SLEWS Habitat Restoration
Science Writing Prompts
There are five science writing prompts. All include instructions for teachers, background information and media, a graphic organizer, the prompt, and a scoring rubric.
- SLEWS Writing Prompt Instructions for Teachers
- Orientation Prompt
- Native Tree and Shrub Planting Prompt
- Planting Cuttings and Grasses Prompt
- Irrigation Prompt
- Monitoring Prompt
- Scoring Rubric
To access the downloads page for these prompts, please fill out this survey.
In-Class Writing Prompts for SLEWS Teachers
Making "hands-on" science "minds-on" science: connecting farms, habitats, classrooms and communities
This collection of writing prompts for high-school science classes will help students prepare for and reflect on their field day experiences while developing scientific reasoning and writing skills. SLEWS teachers, staff members and University of California, Davis researchers developed the prompts as part of a year-long collaborative research project funded through the CRESS (Cooperative Research and Extension Services for Schools) Center in the School of Education at U.C. Davis. For more information about this project and our collaboration, please contact Dr. Heidi Ballard at the U.C. Davis School of Education.
The writing prompts are based on CA state science standards and are closely linked to SLEWS field day activities. Our hope is that if students better understand the science behind what they do on their SLEWS field days, their experiences will be more meaningful. In turn, students may become more excited about science class if they can directly relate their SLEWS experience to what scientists do.
Read the final report on this study here:
CRESS Collaborative Research Grant 2008-09 Final Report: Making 'hands-on' science 'minds-on' science: connecting farms, habitats, classrooms and communities (Word doc download, 176 KB)
How to use these prompts
We have designed and tested these writing prompts as activities to last one 50-60 minute period, including time for introduction of the content resources and writing prompt, small group or whole class discussion of the prompt and filling out the graphic organizer to help students organize their thoughts before writing, and time for students to write their response. However, depending on the time you have available and your specific goals, you can use the prompts in a variety of ways. See the SLEWS Writing Prompt General Instructions document, located in the folder when you download the prompt.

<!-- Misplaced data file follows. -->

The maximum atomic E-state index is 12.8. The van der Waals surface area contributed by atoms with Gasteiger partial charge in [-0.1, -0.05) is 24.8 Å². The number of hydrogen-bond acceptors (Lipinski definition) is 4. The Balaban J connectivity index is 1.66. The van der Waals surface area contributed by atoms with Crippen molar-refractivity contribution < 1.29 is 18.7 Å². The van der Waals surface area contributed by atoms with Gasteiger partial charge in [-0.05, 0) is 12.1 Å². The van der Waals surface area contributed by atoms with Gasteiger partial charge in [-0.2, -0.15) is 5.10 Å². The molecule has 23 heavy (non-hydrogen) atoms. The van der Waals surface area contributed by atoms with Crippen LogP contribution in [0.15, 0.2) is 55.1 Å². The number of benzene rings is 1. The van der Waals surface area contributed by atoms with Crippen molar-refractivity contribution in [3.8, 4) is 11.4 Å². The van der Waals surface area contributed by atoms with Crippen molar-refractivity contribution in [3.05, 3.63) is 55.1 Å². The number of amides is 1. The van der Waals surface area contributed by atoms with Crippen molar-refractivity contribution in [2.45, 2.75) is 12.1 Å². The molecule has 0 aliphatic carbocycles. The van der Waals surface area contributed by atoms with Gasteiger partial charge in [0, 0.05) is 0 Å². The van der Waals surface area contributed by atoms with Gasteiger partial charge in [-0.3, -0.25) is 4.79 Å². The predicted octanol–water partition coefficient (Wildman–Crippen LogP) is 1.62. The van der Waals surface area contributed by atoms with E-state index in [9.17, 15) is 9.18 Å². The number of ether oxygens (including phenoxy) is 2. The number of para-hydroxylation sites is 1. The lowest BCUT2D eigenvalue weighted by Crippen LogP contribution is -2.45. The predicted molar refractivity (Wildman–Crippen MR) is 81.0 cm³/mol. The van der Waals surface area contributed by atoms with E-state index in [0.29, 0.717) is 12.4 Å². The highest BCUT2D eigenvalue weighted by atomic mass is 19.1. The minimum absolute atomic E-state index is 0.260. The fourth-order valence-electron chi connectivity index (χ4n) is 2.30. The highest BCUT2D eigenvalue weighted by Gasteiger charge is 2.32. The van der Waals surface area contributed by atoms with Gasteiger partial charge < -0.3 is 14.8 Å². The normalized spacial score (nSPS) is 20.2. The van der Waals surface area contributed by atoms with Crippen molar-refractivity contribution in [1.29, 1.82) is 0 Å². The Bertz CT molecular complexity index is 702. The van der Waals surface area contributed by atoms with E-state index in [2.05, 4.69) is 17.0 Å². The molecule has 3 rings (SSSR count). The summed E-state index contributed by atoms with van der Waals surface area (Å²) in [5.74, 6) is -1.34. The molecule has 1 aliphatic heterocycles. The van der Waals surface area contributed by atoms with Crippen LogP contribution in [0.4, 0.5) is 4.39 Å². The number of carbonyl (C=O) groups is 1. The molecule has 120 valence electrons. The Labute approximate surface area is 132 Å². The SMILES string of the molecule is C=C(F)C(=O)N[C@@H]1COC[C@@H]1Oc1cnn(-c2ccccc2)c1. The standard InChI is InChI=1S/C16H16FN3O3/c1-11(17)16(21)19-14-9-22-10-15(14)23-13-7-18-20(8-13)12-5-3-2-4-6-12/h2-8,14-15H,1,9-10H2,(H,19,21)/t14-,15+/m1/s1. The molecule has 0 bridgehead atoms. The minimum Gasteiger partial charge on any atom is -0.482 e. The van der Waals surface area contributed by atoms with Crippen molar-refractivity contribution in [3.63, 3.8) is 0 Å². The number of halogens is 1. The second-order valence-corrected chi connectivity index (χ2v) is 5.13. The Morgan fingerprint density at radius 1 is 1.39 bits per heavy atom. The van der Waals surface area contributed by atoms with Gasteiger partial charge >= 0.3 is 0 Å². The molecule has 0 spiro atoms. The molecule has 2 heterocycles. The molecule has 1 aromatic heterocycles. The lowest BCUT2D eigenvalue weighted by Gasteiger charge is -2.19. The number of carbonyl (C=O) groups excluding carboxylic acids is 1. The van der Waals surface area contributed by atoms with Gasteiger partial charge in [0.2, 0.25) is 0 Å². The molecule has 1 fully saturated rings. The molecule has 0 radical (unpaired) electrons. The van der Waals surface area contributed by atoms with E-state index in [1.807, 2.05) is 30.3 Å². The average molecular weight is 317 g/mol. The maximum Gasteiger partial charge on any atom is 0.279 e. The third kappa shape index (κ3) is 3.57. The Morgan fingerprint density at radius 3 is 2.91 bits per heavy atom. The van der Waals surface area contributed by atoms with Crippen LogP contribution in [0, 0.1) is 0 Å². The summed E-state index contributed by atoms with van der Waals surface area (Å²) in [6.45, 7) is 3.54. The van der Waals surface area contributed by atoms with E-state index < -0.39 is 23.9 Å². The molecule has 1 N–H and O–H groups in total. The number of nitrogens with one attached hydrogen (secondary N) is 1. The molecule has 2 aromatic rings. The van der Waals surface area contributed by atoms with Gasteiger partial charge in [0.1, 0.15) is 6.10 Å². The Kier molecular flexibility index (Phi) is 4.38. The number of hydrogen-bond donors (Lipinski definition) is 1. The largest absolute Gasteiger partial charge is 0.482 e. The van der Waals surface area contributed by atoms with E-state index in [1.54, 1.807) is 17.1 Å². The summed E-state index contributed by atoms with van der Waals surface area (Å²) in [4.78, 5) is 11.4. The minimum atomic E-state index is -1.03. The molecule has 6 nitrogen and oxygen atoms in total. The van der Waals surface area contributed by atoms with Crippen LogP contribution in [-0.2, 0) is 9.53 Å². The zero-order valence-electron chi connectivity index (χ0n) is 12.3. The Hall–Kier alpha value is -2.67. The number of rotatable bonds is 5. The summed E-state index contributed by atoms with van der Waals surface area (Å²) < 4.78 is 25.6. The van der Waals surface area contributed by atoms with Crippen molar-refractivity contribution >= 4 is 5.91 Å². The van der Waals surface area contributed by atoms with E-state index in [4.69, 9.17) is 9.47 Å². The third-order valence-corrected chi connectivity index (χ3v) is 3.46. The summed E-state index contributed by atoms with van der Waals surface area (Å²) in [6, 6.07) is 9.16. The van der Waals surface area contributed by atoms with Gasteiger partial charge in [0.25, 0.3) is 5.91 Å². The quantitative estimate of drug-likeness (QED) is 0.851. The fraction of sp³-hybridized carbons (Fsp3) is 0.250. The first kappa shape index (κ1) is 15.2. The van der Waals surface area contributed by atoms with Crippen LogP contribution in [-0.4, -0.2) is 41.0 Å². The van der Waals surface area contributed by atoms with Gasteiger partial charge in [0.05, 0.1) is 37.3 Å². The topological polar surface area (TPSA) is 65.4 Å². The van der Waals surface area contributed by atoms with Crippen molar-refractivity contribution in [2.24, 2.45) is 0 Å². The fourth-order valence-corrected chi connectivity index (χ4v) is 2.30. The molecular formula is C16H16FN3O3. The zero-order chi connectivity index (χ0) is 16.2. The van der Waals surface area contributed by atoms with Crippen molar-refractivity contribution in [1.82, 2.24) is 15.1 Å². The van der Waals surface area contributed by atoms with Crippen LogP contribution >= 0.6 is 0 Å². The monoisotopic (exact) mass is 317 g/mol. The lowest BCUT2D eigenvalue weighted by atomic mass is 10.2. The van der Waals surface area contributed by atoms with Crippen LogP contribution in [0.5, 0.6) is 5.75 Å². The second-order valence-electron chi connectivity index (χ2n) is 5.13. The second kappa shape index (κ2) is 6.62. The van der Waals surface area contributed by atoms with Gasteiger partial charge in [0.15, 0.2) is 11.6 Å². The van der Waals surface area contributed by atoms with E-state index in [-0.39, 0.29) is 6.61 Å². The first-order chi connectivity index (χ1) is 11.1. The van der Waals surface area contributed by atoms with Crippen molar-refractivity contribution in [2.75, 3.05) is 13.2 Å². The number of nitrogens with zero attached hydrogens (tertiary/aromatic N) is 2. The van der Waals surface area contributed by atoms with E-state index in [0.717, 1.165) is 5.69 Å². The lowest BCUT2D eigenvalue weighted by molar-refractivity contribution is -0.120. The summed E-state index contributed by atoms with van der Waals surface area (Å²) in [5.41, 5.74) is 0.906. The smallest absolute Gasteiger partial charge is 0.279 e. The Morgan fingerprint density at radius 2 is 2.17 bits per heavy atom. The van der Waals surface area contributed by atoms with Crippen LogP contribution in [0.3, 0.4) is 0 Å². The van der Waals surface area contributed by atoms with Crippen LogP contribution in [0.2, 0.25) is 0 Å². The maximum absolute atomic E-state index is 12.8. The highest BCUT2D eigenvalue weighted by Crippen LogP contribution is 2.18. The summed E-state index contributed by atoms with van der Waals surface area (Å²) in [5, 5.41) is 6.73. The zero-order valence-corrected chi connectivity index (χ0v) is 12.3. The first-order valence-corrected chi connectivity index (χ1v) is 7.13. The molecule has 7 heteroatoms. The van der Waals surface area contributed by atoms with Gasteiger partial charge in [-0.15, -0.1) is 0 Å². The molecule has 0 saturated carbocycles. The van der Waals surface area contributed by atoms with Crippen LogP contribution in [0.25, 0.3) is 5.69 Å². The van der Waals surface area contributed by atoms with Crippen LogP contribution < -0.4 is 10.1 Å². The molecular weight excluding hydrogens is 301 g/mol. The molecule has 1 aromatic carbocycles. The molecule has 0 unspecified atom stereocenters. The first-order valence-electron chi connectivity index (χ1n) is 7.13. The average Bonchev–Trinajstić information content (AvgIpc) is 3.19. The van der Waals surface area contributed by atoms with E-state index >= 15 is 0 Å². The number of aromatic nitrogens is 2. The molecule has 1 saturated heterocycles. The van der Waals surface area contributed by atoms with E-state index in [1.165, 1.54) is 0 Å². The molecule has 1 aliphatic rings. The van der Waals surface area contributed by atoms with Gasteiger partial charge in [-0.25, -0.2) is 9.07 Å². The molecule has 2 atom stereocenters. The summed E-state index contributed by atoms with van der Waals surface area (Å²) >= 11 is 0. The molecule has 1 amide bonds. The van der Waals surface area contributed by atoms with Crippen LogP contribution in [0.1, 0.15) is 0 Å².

Collaborative Research by Teachers, SLEWS educators, and U.C. Davis Researchers: Connecting classroom learning to SLEWS field days
These writing prompts were developed as part of an educational research project during the 2008-2009 school year. The purpose of our collaborative research was to help answer the following question:
How does the integration of formal in-class instruction, coupled with hands-on participation in SLEWS field days, contribute to student understanding of ecological concepts and engagement in the learning process?
Here are some of the things we found out:
- Students reported that by writing in response to the prompts before each field day, they felt more prepared for their field days. Many students also reported that writing after each field day helped them remember and clarify what they'd learned during the field day.
- Students' understanding of content material improved after the field day experience in many cases, as well as their expressions of stewardship attitudes (including a sense of ownership of the project and commitment to helping their community through restoration work)
- Teachers noticed that students were particularly engaged during the group discussion portion of the writing activity.
- SLEWS staff and teachers noticed that students were excited to share what they knew with mentors and staff during the field days.
- Teachers noticed that many of their students became more comfortable with writing throughout the year.
- SLEWS staff reported that their own practice changed to focus more on the science concepts included in the prompts. They reported greater student participation in content-related discussion during field days.
- Prompts that had a personal audience and a familiar format (emails rather than newspaper articles) tended to elicit more enthusiastic, detailed responses from students.